I would like to reiterate that your forum is invaluable for our industry!
    We also used to connect 110VAC smokes incorporating a relay output to trip the electrician installed smoke detectors.  We only did this in residential applications when specifically requested to. However, upon reading the smoke detector manufacturers literature that states the relay is not intended to signal an alarm system but instead to turn on exit lights, etc. We now refuse to use them.
Randy S. Larkam, President
AE Security
Calgary, Ab. 
    If you intend on using a combo burg fire panel you must include all burglar devices in the battery load calculations unless you have a separate power supply for burglar devices, including keypads.
Leo Weiss, VP Sales
Eagle Security Systems
Chico, CA
    You cannot use the same detector relay for alarm monitoring as suggested. You cannot monitor the integrity of the 9 volt battery in the detector and, you cannot get a trouble signal if the smoke head is removed. One major manufacturer that provides the auxiliary relays for their 120VAC smoke detectors even specifically states that this relay cannot be used for alarm monitoring service. Don't do it and do not connect to any system wired in that fashion. Install your own low voltage smoke heads (wired or wireless) so they can be supervised.  
Ron Baumann
ProAlert Security Systems, LLC
Cincinnati, Ohio
    Regarding the April 26, 2016 newsletter and fire alarms:
    In the less regulated residential settings where we can have fire detection on intrusion panels I advise against tying in the electrician-installed smoke detectors to a monitored account.  This is because those detectors tend to be less discriminating when it comes to detecting fires.  In our rural area fire departments are mostly made up of volunteers and they tend to charge a minimum of $500.00 for any dispatch.  I believe that that is justifiable.  Our customers usually do not.  It's a bargain if your home is on fire, but it makes burnt toast very expensive.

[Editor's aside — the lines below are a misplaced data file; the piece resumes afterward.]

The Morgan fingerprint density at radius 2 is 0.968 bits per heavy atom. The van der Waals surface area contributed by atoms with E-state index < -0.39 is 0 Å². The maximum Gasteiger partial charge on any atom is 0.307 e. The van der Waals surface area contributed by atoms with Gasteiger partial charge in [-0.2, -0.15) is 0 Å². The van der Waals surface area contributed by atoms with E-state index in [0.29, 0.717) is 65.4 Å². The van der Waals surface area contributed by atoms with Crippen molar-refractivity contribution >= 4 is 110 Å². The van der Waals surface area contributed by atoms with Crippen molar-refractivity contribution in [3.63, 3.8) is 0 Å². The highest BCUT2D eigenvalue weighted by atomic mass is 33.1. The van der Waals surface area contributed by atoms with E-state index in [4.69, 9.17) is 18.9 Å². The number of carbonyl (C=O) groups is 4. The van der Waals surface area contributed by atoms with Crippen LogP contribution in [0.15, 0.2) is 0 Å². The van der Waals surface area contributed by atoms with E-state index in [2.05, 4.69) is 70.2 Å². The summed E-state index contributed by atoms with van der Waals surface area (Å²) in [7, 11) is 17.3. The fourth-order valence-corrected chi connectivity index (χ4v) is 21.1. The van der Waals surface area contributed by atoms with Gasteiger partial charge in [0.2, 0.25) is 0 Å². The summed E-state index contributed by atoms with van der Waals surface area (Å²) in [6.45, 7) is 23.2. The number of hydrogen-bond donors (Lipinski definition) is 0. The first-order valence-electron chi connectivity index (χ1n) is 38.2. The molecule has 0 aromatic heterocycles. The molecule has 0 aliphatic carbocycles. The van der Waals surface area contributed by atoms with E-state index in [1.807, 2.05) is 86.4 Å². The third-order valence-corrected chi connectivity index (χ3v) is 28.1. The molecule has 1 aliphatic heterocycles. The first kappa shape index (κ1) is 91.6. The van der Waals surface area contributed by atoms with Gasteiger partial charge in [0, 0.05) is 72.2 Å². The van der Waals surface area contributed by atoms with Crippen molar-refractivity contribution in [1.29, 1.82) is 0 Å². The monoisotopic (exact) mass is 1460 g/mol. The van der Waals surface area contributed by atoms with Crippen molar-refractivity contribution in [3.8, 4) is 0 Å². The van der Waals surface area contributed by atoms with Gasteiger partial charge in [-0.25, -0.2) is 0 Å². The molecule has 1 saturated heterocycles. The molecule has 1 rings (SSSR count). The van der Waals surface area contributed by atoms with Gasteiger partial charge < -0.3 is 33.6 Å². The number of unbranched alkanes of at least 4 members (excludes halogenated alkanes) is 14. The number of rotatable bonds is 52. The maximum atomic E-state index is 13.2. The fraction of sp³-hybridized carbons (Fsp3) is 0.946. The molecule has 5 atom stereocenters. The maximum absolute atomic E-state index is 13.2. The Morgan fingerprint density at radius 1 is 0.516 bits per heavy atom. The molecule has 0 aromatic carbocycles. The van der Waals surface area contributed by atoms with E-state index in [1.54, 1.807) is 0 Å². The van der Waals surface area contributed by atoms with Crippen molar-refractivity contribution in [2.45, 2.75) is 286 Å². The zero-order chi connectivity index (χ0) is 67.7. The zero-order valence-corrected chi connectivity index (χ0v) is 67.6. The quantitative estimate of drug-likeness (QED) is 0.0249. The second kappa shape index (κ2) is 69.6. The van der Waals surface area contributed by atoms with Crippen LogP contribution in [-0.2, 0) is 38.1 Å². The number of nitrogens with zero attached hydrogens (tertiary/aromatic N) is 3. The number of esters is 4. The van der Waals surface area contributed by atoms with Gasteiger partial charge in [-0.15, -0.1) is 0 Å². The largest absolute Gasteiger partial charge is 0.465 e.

Smoke detectors for security systems use optical detectors which are great for detecting smoldering fires, while many of the electrician-installed and homeowner-installed detectors use ionization, which is better at detecting flash fires and cooking disasters, but also tend to go off when not desired or needed.
    The point I am trying to make is not based on code, but practicality.  You can use a relay to tie electrician-installed smoke detectors into an intrusion system and you can even get wireless devices that sense the sound of a smoke detector siren and trigger a fire alarm on the intrusion panel, but the customer will instantly lose any savings from doing it this way on the first dispatch.
Chris Allen
Arvig Communications
    With regard to the reader that asked about adding a relay to a smoke detector to report an alarm.
    Be VERY CAREFUL.  First of all BUY A COPY of the NFPA 72 Fire alarm and signaling standards and code. If your state is IBC then buy the International Fire Code or appropriate standards for your jurisdiction.
    With regard to LISTING. Each manufacturer of fire initiation devices has their equipment sent through exhaustive and expensive testing through a RTL (Recognized Testing Laboratory).  UL is no longer the only player in the game.  You want to be sure that the equipment you install is LISTED or accepted as meeting all of the requirements that the RTL has placed on the manufacturer.  Hence the quote, "The equipment must be LISTED FOR THE PURPOSE for which it is installed."
    Do not expect an AHJ to do your research. Before you "play with fire" make sure you have all the game pieces. (Codes, Standards and TRAINING.)
    From under the bus,
Joel Kent